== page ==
Category Archives: Cool Science Stuff

What’s the deal with blood types?

Today I booked an appointment for next week to go and give blood. I’ve never done it before, but I’m healthy and definitely willing, so I figured it was about time. I think my mom told me my blood type but I have forgotten what it was if she did.

This reminded me of a video a watched not that long ago, and thought I had already posted (because it’s so simple and clear), but a quick search of my own blog reveals I in fact did not. So now I am!

If you’re healthy and willing and have never given blood before, I recommend you do it. It really can save lives and it’s a small sacrifice to do so. Here in Canada I called the Canadian Blood Services (1-888-236-6283), if you’re in the US I suspect you could call The Red Cross?

Either way, consider it. I am also a registered Organ Donor, which is another thing I support and recommend. I’d rather my remains potentially save lives rather than wastefully get buried in the ground. I suspect the worms have enough food already down there 🙂

Heterochromia Iridum aka multicoloured eyes

I only recently learned that this had a name, and since I find it interesting, I wanted to do a post about it. Apparently, there’s one player in the NHL (Shawn Horcoff) who has this, and actually, I grew up with a pet dog (a gorgeous Siberian Husky) that had it too.

Heterochrowhatia?Watch movie online The Transporter Refueled (2015)?

From WikiPedia:

In anatomy, heterochromia (Greek: heteros ‘different’ + chroma ‘color’) is a difference in coloration, usually of the iris but also of hair or skin. Heterochromia is a result of the relative excess or lack of melanin (a pigment). It may be inherited, or caused by genetic mosaicism, chimerism, disease, or injury.

Heterochromia of the eye (heterochromia iridis or heterochromia iridum) is of two kinds. In complete heterochromia, one iris is a different color from the other. In partial heterochromia or sectoral heterochromia, part of one iris is a different color from its remainder.

Eye color, specifically the color of the irises, is determined primarily by the concentration and distribution of melanin. The affected eye may be hyperpigmented (hyperchromic) or hypopigmented (hypochromic). In humans, usually, an excess of melanin indicates hyperplasia of the iris tissues, whereas a lack of melanin indicates hypoplasia.

So, either both eyes can be different colours (as was the case with my childhood dog), or one eye can have two different colours, or the eyes can simply be a different colour from the hair or skin. But since it’s not something we see very often, it always catches our attention and fascination.

You can actually see it somewhat in this closeup of the iris that I found and posted recently:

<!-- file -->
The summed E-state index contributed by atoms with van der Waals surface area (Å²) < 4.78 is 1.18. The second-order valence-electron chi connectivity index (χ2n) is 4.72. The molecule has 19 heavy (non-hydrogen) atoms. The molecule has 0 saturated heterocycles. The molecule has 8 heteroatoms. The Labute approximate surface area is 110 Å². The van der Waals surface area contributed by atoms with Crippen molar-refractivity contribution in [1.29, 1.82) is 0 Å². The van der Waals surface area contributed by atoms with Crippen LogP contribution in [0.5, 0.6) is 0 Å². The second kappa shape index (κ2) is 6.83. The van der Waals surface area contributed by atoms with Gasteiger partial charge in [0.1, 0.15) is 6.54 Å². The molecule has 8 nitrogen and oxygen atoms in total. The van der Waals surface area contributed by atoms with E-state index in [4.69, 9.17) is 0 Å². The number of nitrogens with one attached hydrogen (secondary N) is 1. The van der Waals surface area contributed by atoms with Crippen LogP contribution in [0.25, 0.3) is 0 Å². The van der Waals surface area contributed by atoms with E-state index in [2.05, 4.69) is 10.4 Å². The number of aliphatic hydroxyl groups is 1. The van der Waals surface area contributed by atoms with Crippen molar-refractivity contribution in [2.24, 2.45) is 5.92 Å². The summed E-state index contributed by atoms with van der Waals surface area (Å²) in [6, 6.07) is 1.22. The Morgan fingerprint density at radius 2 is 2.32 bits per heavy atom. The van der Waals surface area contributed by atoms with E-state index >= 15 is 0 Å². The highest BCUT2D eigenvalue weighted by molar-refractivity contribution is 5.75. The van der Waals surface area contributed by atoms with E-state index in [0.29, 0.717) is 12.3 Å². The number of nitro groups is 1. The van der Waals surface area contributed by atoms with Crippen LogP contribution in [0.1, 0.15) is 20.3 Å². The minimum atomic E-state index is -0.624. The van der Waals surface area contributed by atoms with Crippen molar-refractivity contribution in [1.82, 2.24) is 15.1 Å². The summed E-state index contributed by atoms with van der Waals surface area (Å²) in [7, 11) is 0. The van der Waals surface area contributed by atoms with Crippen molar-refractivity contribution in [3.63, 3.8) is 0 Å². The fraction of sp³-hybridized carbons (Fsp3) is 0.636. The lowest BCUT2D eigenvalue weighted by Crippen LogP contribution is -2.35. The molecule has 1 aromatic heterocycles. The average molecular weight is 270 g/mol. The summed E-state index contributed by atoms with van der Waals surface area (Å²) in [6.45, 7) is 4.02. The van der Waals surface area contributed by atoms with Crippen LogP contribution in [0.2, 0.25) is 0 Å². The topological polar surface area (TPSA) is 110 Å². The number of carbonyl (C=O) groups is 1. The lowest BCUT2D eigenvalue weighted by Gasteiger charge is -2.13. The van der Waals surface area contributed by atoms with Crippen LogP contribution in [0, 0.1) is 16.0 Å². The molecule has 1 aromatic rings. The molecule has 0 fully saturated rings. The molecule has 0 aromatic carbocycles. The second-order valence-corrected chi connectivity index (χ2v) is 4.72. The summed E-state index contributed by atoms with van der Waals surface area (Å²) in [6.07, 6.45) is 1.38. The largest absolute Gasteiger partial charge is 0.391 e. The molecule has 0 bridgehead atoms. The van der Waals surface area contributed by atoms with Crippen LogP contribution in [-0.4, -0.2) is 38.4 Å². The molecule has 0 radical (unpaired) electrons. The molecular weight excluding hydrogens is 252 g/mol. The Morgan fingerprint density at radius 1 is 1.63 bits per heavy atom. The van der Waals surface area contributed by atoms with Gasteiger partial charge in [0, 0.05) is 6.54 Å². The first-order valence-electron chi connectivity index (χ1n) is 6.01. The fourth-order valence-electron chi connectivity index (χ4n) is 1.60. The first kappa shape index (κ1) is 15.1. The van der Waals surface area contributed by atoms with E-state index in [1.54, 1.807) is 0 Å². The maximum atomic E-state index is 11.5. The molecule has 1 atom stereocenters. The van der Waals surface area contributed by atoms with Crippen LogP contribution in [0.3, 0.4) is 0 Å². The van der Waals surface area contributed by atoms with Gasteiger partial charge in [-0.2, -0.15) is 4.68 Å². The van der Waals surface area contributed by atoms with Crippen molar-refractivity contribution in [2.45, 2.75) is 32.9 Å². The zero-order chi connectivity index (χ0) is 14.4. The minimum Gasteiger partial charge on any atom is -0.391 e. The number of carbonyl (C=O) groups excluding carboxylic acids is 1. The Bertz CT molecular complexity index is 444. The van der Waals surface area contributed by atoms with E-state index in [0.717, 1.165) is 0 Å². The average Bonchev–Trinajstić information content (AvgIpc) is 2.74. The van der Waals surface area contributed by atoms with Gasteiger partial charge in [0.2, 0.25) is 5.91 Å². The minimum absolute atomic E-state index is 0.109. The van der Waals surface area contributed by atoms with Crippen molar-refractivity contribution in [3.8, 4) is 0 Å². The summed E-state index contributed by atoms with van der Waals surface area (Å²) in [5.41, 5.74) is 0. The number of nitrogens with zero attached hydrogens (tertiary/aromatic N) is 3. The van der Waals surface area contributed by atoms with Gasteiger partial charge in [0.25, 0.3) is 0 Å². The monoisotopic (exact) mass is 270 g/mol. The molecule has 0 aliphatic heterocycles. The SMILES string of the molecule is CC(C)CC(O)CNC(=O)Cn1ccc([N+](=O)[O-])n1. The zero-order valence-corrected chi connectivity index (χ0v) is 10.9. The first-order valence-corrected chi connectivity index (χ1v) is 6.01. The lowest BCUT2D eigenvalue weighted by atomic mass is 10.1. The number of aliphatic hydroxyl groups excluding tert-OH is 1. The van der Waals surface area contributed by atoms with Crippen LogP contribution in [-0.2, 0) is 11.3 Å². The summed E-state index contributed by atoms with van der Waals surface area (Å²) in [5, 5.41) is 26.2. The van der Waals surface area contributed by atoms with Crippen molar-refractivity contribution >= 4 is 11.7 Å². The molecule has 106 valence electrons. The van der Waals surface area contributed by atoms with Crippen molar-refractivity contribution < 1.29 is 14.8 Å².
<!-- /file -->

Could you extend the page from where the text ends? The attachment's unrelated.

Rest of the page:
eye closeupPretty darn cool huh?

So, if you want something pretty to look at today, I suggest googling “heterchromic eyes”, and behold. I’m partial to any images with green or blue, personally.

 

A science and safety lesson re: Microwaves

Short post here, busy week, but this is pretty interesting, and does a good job of explaining a concept quickly and succinctly. I don’t microwave a lot of stuff, but this is definitely good to know:

SciShow “Why can’t I put metal in the microwave?”

One Big Hockey Puck Molecule

Today in “Huh, I had no idea” – ice hockey pucks are technically one single molecule. That molecule is called polyisoprene. Here’s a little history on how rubber was invented, and also how pucks (and car tires!) are each one single molecule:

Then there comes onto the scene a tinkerer named Charles Goodyear. In the winter of 1839 Goodyear was in Massachusetts trying to figure out how to make natural rubber more useful so that he could finally make a living at his until-now fruitless tinkering. He had mixed rubber latex and sulfur together when he had a little accident. He spilled the mixture on a hot stove top. When the mixture was through frying, Goodyear couldn’t believe what had happened.

Wouldn’t you know sulfur was just the extra ingredient he needed to make rubber work in cold weather. After mixing hot gooey rubber latex and sulfur and letting the mixture cool, he took the rubbery solid that resulted and tacked it to the outside of his door. The cold Massachusetts winter didn’t make it brittle. What’s more, it didn’t become gooey when heated anymore, either. Goodyear was onto something here. This process for making rubber more useable became known as vulcanization.

What Goodyear had done was this: he crosslinked the rubber. Let me explain. The sulfur molecules each contain eight sulfur atoms, arranged in a ring. When these sulfur molecules are heated with polyisoprene molecules, something nifty happens. The sulfur rings open, and fall apart. Fragments of the sulfur rings will join with the polyisoprene, joining the chains together.

Here’s the intriguing part. Once the rubber has been crosslinked, all the molecules have joined into one big molecules. Polyisoprene molecules are big as molecules go already, having molecular weights sometimes over one million. But now they have all joined into one molecule, one so big that a person can see it, feel it, and pick it up. A piece of crosslinked rubber contains one molecule. Amazing, isn’t it?

This crosslinking makes the rubber stronger. It also allows the rubber to keep its shape better when it is stretched over and over again. It keeps the rubber from getting gooey in hot climates because, think about it, a single molecule can’t flow like a substance made up of many molecule. Think of the way you can pour a bucket full of gravel, but you can’t really pour a boulder, and you’ll get the idea.

So this sounds pretty useful right? It sure does to hockey players, and arguably to anyone who owns and drives a car. However, there are some downsides: